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Why is it so hard to stop smoking? and is there a trick to quitting besides synthetic drugs?

I don’t want to substitute one drug for another (chantix, etc), but I’m really desperate to stop today! I’ve cut back dramatically, but it seems like when my heart rate is elevated from exercise or stress, I get a terrible craving for cigarettes. The same thing happens when I have conversations with other people, or if I see or smell someone else smoking.

Any advice from former smokers will help.. Thanks!

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9 Responses to “Why is it so hard to stop smoking? and is there a trick to quitting besides synthetic drugs?”

  1. smartypants909 said :

    The tobacco companies add extra nicotene to their cigarettes, which is an addictive drug, and that is why it is so hard to quit. Many people need help, patches, etc. to quit.

  2. T H M said :

    i used to smoke….i quit on my own years ago….i know you dont believe it but its a mental thing. i started by putting the ciggarette in my mouth and not lighting it to get the menthol, then went to chewing wrigleys spearamint and drinking water instead after activities and finally i didnt think about it anymore when i thought i needed it and in a month i was done! ofcourse it still crossed my mind till it got to the point where the smell began to bother me and i realized how nasty it really was! GOOD LUCK!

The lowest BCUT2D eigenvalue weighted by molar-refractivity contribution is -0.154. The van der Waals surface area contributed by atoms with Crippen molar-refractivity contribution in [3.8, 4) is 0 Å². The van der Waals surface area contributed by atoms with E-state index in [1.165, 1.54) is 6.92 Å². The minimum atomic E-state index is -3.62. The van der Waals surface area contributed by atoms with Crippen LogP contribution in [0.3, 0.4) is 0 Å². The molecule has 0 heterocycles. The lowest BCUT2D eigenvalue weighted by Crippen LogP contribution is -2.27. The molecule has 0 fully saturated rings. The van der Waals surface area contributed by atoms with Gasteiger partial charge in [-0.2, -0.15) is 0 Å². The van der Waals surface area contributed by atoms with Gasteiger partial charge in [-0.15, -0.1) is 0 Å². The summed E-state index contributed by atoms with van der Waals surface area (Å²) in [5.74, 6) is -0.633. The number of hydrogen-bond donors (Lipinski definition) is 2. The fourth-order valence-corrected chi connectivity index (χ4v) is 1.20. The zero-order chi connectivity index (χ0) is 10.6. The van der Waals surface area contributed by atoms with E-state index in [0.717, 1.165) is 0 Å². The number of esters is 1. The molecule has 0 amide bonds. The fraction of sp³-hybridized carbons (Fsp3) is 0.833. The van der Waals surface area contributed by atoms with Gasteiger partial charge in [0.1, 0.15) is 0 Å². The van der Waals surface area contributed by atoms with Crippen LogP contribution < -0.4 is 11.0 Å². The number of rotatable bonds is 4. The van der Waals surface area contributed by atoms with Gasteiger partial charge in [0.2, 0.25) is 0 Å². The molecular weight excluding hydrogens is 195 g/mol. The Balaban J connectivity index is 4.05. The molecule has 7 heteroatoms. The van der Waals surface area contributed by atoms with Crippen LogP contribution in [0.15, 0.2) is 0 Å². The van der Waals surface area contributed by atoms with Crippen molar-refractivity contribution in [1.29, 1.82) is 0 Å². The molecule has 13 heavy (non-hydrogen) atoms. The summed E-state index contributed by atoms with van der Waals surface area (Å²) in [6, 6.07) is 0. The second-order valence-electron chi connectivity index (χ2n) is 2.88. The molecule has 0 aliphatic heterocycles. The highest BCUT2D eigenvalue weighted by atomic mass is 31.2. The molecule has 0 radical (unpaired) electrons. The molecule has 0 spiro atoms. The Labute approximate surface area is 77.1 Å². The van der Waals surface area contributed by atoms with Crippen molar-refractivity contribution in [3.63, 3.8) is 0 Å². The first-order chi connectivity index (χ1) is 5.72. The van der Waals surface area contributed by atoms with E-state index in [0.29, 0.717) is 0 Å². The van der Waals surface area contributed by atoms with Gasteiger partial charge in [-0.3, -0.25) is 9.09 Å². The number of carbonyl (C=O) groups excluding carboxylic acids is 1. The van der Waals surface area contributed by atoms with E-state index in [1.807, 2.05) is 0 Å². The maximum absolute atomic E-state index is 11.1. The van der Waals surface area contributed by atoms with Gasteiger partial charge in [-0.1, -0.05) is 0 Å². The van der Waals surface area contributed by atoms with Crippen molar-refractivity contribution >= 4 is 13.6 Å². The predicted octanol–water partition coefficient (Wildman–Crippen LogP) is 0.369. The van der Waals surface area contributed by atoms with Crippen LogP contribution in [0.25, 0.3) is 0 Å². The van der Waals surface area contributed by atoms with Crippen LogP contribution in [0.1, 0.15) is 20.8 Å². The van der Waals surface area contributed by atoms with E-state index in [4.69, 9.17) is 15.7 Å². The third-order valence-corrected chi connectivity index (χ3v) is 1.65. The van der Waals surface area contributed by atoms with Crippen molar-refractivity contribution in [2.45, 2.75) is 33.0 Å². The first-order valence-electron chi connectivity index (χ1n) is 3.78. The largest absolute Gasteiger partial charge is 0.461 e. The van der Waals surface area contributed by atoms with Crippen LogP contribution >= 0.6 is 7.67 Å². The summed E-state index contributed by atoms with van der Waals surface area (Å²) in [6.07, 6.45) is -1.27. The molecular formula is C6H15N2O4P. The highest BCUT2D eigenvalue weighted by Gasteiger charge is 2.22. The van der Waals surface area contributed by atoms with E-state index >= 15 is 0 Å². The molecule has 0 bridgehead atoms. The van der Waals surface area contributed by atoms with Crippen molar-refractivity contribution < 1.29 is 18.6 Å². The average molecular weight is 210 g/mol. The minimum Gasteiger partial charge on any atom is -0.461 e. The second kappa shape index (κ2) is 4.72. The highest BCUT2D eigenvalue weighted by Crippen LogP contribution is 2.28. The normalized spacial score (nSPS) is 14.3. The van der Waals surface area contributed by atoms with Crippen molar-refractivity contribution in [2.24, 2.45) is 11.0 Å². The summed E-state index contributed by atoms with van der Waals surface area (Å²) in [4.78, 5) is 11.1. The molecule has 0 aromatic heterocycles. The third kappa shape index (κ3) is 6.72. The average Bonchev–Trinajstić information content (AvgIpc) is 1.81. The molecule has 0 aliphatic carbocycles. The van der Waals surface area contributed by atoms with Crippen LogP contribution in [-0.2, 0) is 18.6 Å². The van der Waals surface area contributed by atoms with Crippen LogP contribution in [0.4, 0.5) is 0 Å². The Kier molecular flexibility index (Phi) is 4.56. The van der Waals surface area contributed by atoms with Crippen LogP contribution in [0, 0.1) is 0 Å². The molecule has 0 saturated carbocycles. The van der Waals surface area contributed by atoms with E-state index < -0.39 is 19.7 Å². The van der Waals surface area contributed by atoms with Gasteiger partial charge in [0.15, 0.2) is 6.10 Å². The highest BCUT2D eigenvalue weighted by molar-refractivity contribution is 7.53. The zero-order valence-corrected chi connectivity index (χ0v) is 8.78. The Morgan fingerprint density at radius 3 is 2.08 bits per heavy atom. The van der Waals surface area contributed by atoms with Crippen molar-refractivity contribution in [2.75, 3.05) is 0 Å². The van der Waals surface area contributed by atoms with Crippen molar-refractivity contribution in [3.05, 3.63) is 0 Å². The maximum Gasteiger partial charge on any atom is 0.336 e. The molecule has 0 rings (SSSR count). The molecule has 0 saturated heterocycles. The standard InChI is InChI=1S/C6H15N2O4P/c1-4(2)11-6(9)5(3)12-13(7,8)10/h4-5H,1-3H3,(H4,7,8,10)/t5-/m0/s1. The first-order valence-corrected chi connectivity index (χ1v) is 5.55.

3. Doreen K said :

    When you are really truly ready to quit, you will succeed. You need to make a plan. You need something to do instead of smoking when the urge strikes or when you are in a situation where you would usually light up. Plan ahead for these situations, throw the smokes away and tell everyone who will listen that you have quit. Once I told people I had quit I refused to light up again because I did not want people to think I failed. That was actually a great motivator for me. Then reward yourself for working so hard. You will have cravings, at first often then it will get less and less but I don’t think they ever go totally away. I have been quit for 7 years and once in a while I get the urge but it passes. Every minute, hour or day you manage not to light up gets you that much closer to a healthier and wealthier life! Good Luck!!!! If you find you can not quit on your own call the local hospital and ask about support groups or quit smoking classes.

  4. Sphinx Rising said :

    Well, asides from the chemical dependency, there is also a mental and emotional dependency one has to consider also, as many things we do are often associated with smoking also, hence something akin to Pavla’s experiment, when we do these things, cigarettes are often associated with them.

    Eating, drinking, relaxing, sex, are just some of the things we often assciate with smoking, hence, you have to rreat all forms of addiction that are related to smoking, and not just the physical ones.

    Still a smoker, but I read up on addictions while in college.

  5. Irene J said :

    I usto smock and I came to find out that when you whant to quit smocking you would have to commit your self to doing so. When I was living whit people that smock it mad it hard for me to quit but after a wild I started to keep my self accupied. when I was doing just any activities it help me keep my mind of the ciggs. It seemed to work for me cuz I havent smoke for about a year plus another thing that help me was mind over matter, if you set your mind that you really dont need it after a wild youll slowly start smoking less and less untill you realise that you dont need a cigg. hope that helps you ^-^ good luck